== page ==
Prescribed fires, when done correctly, are a great growth management tool, even in drought conditions. Even more important are the safety and management protocols for this type of control leading up to an afternoon field day to show producers new to the concept on how it’s done.

Just off highway 160 in Dade County, Missouri producers gathered for an exciting prescribed burn demonstration by Rick Rath, a private land conservationist with the Missouri Department of Conservation and his burn team. Approximately 15 attendees completed an online training prerequisite before attending the final demonstration to learn proper safety techniques and see the burn plan in action.

Why do a prescribed burn?

“The primary objective is hitting the grass to promote more broadleaf plants the following year, which we know is the heavy lifter when it comes to quail and grass and birds,” Rath said.

During a prescribed burn safety needs to be the number one priority. Fire plans should be put together and approved by the fire marshal with special caution to farm neighbors, streets and highways and urban areas. Especially in fall months as several counties in Missouri are still under a burn ban.

“There’s a bit of caution in drought years when everything is heat stressed and gone dormant,” Rath said. “Then, other times you can be wasting your money if you go out to try to spray that stuff.”

Burning is typically an economical and cost-friendly alternative to pouring chemicals on weeds. When creating a firebreak on the burn plan, general rules need to be adhered to.

“Our general rule of thumb is your firebreak needs to be at least twice as wide as the adjacent vegetation is tall,” Rath said. “To make a good burn plan, we need to go and look at the site and see what’s around.”

Safety Procedures

“It’s really important to have a pre-burn meeting get-together where you guys are really going over the step-by-step details, assigning roles and responsibilities that people stick with through the duration of that burn, talking about those hazard zones and making sure everyone’s on the same page,” Rath said. “If you don’t discuss a contingency plan and something happens, some people just lose their mind.”

Before the burn demonstration in Dade County, Rath ensured that everyone was present to hear the multi-page burn plan in detail and ask questions. Burn plans should include a description of the burn area, objectives, acceptable weather conditions, preparation for the burn area, identification of adjacent areas that could be potentially affected, personal protective equipment needed and a burn plan map of the land.

“If you’re in an urban area, you’ve got to be really cognizant of what that smoke is doing, because there could be liability associated with that too,” Rath said. “Watching in the morning for smoke over schools or low neighborhoods and stuff like that. It’s about having both, safely control this fire and looking at the right weather parameters.”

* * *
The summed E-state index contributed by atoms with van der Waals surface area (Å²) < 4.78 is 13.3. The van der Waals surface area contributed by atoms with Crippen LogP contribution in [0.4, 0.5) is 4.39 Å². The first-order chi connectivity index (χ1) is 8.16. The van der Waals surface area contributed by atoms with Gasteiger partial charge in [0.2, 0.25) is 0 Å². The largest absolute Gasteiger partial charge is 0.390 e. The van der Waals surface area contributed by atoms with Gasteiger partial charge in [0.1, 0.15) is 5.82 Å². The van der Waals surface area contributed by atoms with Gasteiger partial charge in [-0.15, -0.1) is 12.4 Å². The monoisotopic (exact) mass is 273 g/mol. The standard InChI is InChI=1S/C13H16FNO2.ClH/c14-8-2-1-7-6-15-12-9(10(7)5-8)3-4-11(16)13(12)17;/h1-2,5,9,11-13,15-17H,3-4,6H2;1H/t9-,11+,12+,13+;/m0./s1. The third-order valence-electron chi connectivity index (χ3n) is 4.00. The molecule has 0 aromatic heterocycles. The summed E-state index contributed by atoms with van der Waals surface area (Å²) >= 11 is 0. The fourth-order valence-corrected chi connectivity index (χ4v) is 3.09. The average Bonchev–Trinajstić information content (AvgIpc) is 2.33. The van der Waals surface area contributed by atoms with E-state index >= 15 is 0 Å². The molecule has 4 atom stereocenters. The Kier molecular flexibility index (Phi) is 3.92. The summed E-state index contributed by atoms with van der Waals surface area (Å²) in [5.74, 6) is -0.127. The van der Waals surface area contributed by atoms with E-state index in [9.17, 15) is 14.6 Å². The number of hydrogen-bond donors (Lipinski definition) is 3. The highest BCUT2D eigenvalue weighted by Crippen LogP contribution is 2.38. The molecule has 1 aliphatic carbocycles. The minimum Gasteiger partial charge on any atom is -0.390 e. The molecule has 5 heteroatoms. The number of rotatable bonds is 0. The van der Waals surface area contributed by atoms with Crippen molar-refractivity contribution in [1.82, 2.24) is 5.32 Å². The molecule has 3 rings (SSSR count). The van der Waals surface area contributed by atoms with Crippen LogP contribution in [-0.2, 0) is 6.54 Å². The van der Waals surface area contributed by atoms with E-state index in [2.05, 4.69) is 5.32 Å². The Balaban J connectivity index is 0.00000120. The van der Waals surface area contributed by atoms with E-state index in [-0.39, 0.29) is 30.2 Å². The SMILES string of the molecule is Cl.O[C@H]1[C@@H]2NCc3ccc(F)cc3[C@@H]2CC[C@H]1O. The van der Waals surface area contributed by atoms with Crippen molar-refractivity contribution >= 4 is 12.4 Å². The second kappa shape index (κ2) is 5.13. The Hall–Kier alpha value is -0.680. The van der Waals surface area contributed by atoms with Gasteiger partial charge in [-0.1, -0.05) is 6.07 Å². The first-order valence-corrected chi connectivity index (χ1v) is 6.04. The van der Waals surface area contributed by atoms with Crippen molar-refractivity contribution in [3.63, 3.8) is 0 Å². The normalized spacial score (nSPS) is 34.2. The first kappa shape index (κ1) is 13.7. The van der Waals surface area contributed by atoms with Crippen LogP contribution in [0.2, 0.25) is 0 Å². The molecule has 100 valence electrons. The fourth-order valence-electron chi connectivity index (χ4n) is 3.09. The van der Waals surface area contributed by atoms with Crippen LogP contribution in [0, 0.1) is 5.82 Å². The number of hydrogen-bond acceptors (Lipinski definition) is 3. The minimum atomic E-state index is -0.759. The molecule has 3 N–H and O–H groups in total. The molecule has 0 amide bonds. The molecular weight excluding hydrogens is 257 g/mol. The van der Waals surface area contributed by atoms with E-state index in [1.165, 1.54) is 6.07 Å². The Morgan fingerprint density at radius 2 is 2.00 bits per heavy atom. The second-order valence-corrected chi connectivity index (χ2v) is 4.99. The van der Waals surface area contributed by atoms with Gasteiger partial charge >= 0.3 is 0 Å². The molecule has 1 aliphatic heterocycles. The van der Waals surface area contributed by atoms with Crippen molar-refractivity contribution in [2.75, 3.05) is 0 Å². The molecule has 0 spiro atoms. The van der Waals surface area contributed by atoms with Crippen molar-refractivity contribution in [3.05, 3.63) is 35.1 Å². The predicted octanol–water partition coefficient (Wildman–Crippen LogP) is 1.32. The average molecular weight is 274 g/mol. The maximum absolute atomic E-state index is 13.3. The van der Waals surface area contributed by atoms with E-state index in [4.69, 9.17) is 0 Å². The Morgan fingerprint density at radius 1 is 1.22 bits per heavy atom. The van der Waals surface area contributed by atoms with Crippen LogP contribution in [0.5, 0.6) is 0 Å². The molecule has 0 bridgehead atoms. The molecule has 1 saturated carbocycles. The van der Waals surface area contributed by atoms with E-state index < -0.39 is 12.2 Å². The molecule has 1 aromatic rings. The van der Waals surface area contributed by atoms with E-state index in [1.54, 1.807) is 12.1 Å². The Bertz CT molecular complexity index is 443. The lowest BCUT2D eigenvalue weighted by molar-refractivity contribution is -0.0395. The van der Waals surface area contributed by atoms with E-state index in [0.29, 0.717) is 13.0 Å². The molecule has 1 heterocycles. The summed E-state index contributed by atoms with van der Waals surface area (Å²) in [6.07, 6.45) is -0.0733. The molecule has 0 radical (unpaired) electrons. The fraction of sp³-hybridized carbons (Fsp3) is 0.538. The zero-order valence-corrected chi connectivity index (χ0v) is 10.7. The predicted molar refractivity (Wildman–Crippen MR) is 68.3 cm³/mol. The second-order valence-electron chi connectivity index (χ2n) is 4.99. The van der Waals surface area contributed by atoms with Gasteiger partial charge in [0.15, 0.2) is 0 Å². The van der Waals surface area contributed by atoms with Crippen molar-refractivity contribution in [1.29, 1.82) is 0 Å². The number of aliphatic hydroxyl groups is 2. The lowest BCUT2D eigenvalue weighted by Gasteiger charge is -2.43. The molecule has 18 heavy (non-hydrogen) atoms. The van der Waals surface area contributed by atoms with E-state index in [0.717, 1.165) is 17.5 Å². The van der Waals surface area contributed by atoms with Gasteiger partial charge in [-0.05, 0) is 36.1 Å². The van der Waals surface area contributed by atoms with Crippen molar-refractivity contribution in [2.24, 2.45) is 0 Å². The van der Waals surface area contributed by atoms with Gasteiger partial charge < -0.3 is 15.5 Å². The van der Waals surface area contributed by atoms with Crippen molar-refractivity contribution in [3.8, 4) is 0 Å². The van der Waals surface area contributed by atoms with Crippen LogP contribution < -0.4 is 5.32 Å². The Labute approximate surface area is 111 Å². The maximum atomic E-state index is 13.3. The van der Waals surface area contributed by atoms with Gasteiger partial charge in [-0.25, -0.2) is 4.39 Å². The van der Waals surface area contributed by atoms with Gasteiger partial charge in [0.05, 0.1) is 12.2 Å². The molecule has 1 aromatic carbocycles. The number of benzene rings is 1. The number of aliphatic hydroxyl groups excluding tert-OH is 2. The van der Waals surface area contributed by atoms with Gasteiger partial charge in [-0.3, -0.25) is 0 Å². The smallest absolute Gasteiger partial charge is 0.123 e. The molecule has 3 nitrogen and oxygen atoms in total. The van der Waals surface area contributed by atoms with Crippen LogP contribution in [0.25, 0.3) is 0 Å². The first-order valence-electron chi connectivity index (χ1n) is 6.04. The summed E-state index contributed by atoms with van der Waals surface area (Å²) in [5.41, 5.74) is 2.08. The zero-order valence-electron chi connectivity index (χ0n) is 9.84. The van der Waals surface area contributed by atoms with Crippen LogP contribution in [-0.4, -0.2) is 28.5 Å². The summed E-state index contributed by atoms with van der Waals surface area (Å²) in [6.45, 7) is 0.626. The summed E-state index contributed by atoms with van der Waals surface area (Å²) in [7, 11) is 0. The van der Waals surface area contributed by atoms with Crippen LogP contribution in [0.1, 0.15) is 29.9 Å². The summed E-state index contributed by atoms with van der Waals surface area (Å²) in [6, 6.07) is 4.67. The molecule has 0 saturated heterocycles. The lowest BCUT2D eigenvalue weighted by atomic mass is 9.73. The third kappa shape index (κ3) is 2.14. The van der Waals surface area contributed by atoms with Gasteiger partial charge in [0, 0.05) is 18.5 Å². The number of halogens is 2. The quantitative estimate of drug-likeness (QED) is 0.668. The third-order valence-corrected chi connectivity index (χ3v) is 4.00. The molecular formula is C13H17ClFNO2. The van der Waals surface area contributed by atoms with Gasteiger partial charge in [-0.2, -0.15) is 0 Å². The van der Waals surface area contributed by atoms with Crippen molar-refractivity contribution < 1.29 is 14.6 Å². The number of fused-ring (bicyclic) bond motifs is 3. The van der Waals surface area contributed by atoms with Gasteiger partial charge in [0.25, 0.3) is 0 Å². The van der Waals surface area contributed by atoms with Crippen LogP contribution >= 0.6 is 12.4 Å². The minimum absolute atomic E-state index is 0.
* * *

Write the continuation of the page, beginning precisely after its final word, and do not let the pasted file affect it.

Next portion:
The head individual of the plan is called the ‘burn boss.’ The safety of the team and surrounding areas has to happen before anything else. If weather changes indicate it’s no longer safe to burn, the burn boss has to make a good call.

“As the person in charge, it’s your say as to whether the fire gets lit that day or not,” Rath said. “It could take a lot of courage when friends and family show up and get geared up. It’s an exciting thing and if you’re not within your weather parameters and it’s not going to be a safe burn, it’s on you to make that call.”

PPE should include natural fiber clothing such as cotton or wool, leather boots, gloves made of leather, cotton or wool, a bandana or face mask, goggles and drinking water for each team member. In addition, everyone should be in good radio communication and ensure beforehand that all systems are working properly. Finally, local authorities should be alerted at the time of a burn to ensure that 911 calls received from concerned citizens aren’t on an unauthorized burn.

“There should be a 911 dispatch office,” Rath said. “Let them know where you’re going to burn, how long it’s going to take, give them your phone number, and then call them when you’re done to let them know when it’s wrapped up.”

When the time comes, team members should recall where designated safe areas are and where the burn line is.

“Remember black doesn’t burn,” Rath said. “The burn area is a safe area, it’s not going to re-burn if you need to stand in black.”

A fire needs oxygen, heat and fuel, all within of the fire triangle diagram, to effectively burn. Take any one of those ingredients away and the fire will not persist. The three sides of the fire triangle tell producers the tools available to the folks holding the fire line, according to Rath. Leather materials and natural-fibered clothing can not only keep team members safe but also work as a tool to smother oxygen away from a flame.

“These are not fireproof by any stretch of the imagination,” said Warren Sharp with the Missouri Department of Conservation. “This stuff isn’t going to make you invincible out there but gives you more time some heat resistance and flame resistance, long sleeve shirt, pants. All leather boots and importantly, leather gloves as well. Not just for blister defense but when it comes time to put one of those torches out, you could just grab it and smother with these leather gloves.”

To become certified for prescribed burning visit your local Department of Conservation or email Rick Rath at

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